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ORA-02049 timeout: distributed transaction waiting for lock Options

codeling 1392 - 5889
@2019-11-26 09:15:44

There are a number of timeouts used within XA implementations to mainly avoid locking issues between the prepare and commit phases. E.g. if a TM disappears after the prepare stage, the RM needs to be able to release locks for other transactions that may not be managed by the failing TM instance. The rule of thumb for these timeouts is that those used by the RM must be greater than those used by the TM, such that the TM always remains in control of the distributed transaction.

For instance, if the RM’s timeouts are less than the TM’s timeouts, then the RM may discard a transaction without reference to the controlling TM. A common result in this case is a response of “ORA-24756: Transaction does not exist” from the Oracle database.

Within the Oracle XA implementation there are a number of timeouts that are utilized to determine failures within a distributed transaction. Two of these timeouts are passed by the TM to Oracle when initially opening a connection using the xa_open api, these are:

  • SesTm (session timeout) specifies the maximum length of time a transaction can be inactive before it is automatically aborted by the system. For example, if the TM uses a remote procedure call between the client and the server, then SesTM applies to the time between the completion of one RPC and the initiation of the next RPC, or the commit / rollback;
  • SesWt (session wait) specifies the maximum timeout limit when waiting for a transaction branch that is being used by another session. The default value is 60 seconds.

Both the SesTM and SesWt timeouts are set in TM specific configuration files via the database connection string. SesTM is mandatory, whilst SesWt is often left to its default value. An example connection string is as follows:

ORACLE_XA+SqlNet=SID3+ACC=P/user/pwd +SesTM=10+LogDir=/usr/local/xalog

The SesTM and SesWt timeouts do not apply to XA transactions managed through a JDBC connection, in these cases the setTransactionTimeout method is used instead.

Similarly, for PL/SQL (from Oracle Database 11gR1), the XA_SETTIMEOUT function within the DBMS_XA package can be used to set the transaction timeout, the default value is 60 seconds.

Additionally there are the following timeouts that need to be considered, these are:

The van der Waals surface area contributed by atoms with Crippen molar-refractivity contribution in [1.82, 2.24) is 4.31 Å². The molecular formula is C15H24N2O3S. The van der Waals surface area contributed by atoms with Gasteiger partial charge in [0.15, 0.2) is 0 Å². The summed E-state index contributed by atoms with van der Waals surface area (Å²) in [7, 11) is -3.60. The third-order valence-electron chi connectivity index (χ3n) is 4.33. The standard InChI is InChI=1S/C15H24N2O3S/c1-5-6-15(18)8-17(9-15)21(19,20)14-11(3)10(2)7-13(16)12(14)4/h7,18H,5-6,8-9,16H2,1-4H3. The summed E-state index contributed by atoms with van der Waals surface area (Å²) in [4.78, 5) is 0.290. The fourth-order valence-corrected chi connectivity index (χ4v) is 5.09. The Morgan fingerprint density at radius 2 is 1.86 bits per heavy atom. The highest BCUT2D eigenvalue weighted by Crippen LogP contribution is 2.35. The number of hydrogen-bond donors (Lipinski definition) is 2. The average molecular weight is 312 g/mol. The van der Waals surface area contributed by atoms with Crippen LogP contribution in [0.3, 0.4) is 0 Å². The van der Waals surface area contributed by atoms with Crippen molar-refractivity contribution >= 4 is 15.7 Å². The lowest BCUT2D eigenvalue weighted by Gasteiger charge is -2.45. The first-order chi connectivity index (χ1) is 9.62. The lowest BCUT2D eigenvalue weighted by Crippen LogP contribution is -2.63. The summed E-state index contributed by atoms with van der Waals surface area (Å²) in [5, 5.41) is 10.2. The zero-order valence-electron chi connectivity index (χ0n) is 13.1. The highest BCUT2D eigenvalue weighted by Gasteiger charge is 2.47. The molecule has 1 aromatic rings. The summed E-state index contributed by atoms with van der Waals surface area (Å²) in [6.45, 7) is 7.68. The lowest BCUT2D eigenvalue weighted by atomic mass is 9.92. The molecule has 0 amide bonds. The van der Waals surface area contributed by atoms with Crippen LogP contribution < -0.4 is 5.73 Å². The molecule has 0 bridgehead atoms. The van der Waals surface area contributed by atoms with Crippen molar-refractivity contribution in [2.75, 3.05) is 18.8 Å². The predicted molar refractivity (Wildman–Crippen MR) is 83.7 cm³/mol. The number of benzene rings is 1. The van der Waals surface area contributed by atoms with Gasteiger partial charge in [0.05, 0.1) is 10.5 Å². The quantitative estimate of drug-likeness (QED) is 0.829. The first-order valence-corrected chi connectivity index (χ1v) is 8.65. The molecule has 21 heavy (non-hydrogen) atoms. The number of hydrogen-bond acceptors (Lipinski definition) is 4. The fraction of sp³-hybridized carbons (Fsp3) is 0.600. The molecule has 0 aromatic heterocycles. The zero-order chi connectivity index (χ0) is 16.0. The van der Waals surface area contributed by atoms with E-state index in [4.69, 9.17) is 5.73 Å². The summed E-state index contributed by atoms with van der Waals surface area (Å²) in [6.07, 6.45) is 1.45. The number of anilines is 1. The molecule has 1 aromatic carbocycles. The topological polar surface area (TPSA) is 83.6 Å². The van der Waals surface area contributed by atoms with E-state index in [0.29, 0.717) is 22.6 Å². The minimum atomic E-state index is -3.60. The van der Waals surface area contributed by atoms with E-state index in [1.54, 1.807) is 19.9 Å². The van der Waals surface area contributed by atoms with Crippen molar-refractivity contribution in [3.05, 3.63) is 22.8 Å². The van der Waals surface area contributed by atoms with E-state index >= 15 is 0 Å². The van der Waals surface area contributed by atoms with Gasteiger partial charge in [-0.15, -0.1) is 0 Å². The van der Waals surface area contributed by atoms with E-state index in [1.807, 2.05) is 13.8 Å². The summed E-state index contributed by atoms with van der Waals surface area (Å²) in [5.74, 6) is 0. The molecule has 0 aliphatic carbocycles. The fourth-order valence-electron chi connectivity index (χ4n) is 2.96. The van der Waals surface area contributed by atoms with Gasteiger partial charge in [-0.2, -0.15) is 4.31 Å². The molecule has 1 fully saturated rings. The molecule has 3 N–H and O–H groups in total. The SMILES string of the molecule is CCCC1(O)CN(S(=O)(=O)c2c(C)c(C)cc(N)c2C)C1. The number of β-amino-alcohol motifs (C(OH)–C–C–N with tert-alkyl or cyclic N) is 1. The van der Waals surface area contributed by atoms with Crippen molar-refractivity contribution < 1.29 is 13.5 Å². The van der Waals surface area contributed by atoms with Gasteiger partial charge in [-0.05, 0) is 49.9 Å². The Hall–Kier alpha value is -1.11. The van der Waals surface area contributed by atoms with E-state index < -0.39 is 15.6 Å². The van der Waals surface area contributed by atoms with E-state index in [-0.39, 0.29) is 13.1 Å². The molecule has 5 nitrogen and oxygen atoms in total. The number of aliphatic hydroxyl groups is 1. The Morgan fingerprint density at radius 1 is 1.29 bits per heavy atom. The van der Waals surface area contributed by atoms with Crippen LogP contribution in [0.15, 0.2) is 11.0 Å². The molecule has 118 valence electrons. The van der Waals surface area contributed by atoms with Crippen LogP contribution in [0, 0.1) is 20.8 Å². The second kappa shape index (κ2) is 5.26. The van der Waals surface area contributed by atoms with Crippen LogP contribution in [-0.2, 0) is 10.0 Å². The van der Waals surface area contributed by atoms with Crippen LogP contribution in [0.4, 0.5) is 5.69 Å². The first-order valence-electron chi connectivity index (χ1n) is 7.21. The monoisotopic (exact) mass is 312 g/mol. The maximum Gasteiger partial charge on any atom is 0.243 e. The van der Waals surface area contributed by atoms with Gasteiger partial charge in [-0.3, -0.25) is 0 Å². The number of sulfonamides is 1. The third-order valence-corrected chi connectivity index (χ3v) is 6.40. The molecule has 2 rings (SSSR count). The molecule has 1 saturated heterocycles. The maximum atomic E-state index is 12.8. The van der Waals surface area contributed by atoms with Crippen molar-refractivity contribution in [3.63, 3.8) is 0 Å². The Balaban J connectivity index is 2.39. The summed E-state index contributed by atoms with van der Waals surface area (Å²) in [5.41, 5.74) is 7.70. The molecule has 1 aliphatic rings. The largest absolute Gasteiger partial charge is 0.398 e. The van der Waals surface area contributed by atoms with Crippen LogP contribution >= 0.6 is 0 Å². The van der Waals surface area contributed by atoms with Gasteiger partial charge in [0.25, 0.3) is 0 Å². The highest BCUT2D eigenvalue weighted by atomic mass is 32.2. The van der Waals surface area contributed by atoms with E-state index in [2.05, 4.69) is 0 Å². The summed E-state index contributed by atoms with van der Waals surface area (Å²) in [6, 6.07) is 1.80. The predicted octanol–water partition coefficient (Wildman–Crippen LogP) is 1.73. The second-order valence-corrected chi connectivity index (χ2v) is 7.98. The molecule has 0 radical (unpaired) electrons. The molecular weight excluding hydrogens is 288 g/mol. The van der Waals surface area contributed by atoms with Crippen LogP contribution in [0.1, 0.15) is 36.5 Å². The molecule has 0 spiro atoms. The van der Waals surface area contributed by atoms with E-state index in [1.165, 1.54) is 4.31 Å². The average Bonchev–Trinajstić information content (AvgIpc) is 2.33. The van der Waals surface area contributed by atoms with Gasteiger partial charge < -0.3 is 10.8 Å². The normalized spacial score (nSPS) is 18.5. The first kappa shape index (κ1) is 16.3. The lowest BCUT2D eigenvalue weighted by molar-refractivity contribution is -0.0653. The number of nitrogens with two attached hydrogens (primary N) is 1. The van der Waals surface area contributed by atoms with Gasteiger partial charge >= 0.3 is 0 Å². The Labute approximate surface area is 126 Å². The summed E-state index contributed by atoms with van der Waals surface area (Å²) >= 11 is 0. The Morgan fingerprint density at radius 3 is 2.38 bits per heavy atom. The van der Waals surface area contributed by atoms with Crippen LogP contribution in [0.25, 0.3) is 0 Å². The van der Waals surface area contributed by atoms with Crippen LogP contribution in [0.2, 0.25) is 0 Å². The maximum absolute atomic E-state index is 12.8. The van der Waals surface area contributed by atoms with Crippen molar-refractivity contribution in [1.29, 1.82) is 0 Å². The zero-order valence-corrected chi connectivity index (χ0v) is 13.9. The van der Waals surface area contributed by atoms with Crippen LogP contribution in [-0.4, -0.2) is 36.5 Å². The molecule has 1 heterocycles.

• The TM’s global transaction timeout (for Java EE based Application Servers this is the JTA timeout);
  • The Oracle database initialization parameter DISTRIBUTED_LOCK_TIMEOUT which limits how long distributed transactions will wait for a lock;
  • The CONNECT_TIME & IDLE_TIME parameters within an Oracle database users PROFILE (these are both usually defaulted to UNLIMITED for the DEFAULT profile)

Generally, these timeouts should be set in the following order:

1. TM’s global transaction timeout (or the JTA timeout) <

2. SesTm and SesWt (Transaction Timeout for JDBC or PL/SQL) <



Note that if a session times out within Oracle, then the Oracle database’s Process Monitor (PMON) will delete the transaction branch if not prepared or cause the transaction to become in-doubt if prepared. As Process Monitor (PMON) activates every 60 seconds if not already active, there can be a delay of up to 60 seconds before the session is tidied up after the session timeout expiring. Therefore the time between the last action taking place e.g. “prepare” and the transaction subsequently being
rolled back or appearing as an “in-doubt” transaction is the SesTm timeout plus up to 60 seconds.

If a transaction times out and becomes “in-doubt”, it will appear in the DBA_2PC_PENDING and DBA_PENDING_TRANSACTIONS views. The in “in-doubt” transaction can then cause any subsequent transactions that wish to access this data to fail with “ORA-01591 lock held by in-doubt distributed transaction <tran id >”. Within the majority of cases, the in-doubt transaction is automatically recovered once the TM can communicate to the RM. Manual resolution should only be
required when the in-doubt transaction has locks on critical data, resources or the cause of the machine, network, or software failure cannot be repaired quickly. However, manual resolution of a transaction may result in Heuristic completion of the distributed transaction, which itself may need resolving later on.

Alternatively, if the DISTRIBUTED_LOCK_TIMEOUT is set to low, then transactions may timeout waiting for other sessions to complete. This can result in “Error - ORA-02049 timeout: distributed transaction waiting for lock”.

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